EU Divided Over Russia Oil Sanctions Amid Ukraine War

EU Divided Over Russia Oil Sanctions Amid Ukraine War

The move is part of a broad Western push to help Ukraine keep up its ferocious resistance.


EU nations remained split Monday over banning Russian energy imports, as a top official from the bloc decried “a massive war crime” being carried out by Moscow in Ukrainian city Mariupol.

But foreign and defence ministers meeting in Brussels did give the green light to doubling a financial package for arms to Ukraine to 1 billion euros.

The EU and Western allies have unleashed a barrage of sanctions that have battered the Russian economy as they look to punish President Vladimir Putin for invading his neighbour.

Some members states, including the Baltic countries and Ireland, have pushed to hit Russia’s key oil exports in a new round of sanctions.

But economic powerhouse Germany — and other nations still reliant on Russian fossil fuels — have been reluctant to target the key sectors.

“Today was not a day to take decisions in the area, so no decision was taken,” EU foreign policy chief Josep Borrell said.

“What we need to do is ensure that we come with an effective response which won’t lead to an unbearable cost for member states.”

Irish Foreign Minister Simon Coveney said energy was an “obvious area where if we want these sanctions to bite we should be focusing”.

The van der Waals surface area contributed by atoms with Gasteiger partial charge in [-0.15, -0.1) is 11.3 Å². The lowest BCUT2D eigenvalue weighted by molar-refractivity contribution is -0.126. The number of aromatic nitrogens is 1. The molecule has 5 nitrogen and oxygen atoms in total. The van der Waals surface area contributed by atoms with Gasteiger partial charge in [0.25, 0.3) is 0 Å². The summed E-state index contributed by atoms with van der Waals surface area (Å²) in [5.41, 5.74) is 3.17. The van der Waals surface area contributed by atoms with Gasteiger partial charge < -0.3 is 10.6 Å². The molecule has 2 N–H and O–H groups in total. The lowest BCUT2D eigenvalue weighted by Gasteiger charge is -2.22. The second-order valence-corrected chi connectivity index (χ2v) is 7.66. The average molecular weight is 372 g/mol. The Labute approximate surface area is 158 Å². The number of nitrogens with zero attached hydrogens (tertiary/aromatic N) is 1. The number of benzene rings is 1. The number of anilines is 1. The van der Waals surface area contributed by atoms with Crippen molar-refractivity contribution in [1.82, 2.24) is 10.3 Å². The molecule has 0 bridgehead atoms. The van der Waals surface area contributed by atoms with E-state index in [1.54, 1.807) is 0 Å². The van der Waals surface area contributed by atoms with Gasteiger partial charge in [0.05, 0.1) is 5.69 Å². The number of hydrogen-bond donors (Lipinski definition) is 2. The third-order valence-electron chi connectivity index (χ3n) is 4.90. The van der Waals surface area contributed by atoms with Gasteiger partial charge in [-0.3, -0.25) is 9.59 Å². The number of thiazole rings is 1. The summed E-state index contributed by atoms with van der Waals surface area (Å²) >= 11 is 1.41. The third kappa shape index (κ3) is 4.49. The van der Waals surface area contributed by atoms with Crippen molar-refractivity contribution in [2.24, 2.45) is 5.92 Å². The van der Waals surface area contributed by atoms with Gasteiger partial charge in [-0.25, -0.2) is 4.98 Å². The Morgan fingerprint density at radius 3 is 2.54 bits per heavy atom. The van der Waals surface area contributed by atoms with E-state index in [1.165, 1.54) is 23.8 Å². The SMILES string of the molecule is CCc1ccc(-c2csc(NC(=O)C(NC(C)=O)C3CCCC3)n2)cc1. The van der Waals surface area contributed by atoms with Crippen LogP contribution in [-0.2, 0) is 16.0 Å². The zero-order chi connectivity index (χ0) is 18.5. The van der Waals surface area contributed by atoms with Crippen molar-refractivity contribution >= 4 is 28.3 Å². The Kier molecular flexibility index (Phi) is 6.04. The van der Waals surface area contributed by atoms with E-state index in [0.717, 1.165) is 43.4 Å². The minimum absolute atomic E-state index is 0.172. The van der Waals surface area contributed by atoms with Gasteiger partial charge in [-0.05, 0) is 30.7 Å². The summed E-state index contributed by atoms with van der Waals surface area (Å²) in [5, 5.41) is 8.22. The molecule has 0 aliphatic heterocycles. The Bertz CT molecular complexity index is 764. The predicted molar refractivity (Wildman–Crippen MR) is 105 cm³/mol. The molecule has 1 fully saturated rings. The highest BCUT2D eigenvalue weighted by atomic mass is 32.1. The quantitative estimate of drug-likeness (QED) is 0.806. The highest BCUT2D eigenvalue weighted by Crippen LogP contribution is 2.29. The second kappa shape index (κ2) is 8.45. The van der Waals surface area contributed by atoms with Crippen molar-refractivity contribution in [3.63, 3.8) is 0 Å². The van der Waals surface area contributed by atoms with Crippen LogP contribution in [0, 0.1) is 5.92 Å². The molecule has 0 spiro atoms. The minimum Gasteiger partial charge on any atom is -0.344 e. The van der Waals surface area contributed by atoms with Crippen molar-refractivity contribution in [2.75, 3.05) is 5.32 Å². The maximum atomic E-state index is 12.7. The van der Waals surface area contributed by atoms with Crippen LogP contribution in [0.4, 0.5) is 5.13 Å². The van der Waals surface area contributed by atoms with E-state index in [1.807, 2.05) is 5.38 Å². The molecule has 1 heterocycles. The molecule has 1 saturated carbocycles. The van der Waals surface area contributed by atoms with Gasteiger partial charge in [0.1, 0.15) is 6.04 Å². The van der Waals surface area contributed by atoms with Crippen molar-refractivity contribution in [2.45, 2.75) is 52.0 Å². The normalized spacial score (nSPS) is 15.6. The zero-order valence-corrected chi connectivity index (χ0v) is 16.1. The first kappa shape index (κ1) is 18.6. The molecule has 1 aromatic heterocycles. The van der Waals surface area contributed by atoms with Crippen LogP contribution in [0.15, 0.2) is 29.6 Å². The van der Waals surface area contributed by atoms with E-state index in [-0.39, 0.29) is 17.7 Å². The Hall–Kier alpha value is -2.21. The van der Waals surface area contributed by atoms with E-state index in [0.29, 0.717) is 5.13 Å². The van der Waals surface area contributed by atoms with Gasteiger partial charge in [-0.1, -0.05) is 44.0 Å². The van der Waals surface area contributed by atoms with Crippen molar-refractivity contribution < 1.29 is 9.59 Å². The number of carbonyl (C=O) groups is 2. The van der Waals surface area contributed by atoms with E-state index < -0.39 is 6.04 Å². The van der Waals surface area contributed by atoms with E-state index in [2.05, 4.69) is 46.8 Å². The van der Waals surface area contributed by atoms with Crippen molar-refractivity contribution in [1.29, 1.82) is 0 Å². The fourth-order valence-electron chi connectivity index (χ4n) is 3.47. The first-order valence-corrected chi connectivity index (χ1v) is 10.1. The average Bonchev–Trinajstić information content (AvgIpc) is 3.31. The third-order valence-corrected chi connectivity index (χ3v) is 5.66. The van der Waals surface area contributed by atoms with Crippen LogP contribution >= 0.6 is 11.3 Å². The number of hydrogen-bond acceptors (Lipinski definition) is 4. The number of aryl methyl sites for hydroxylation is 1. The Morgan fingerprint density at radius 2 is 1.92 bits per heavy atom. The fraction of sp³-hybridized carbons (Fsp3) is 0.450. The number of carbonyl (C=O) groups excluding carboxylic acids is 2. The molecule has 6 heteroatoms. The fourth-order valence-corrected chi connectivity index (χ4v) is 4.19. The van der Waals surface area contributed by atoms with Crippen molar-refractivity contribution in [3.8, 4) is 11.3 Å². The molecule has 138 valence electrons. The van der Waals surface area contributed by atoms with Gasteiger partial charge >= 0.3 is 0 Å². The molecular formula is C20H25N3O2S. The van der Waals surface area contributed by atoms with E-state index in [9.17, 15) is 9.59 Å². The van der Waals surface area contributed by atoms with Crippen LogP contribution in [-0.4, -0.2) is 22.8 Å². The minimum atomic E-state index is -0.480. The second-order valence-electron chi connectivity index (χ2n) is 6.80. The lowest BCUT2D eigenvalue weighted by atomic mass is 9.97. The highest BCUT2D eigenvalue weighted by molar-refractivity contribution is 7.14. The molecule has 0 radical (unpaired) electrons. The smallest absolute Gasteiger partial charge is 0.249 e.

“But it’s not that straightforward, unfortunately and that’s because a number of EU member states have a very significant reliance on Russian oil and gas.”

He said the ministers had now effectively set the scene for EU leaders to progress with a decision at a summit later in the week.

The debate over a fresh round of sanctions comes as Russia presses on with its devastating attack on Ukrainian cities — especially the port of Mariupol.

“What’s happening now in Mariupol is a massive war crime, destroying everything, bombarding and killing everybody,” Borrell said.

He also accused Russia of pushing as many Ukrainians as possible to flee the country, after more than 3 million have fled over the border towards the EU.

“I am convinced that Putin is using the refugees as a as a tool, as an arm, sending as much as they can,” Borrell said.

“They haven’t destroyed the transport infrastructure, they just destroyed the cities in order to terrify the civilians and make them escape.”

In a bid to support Kyiv, the EU has turned arms provider to fund deliveries of weapons to help Ukrainian forces fights back against the Russian invaders.

Borrell said that ministers gave their political agreement Monday to adding an extra 500 million euros ($550 million) of funding to a package to finance arms for Ukraine.

The move — which is expected to be formally signed off on later this week — is part of a broad Western push to help Ukraine keep up its ferocious resistance.

(Except for the headline, this story has not been edited by NDTV staff and is published from a syndicated feed.)

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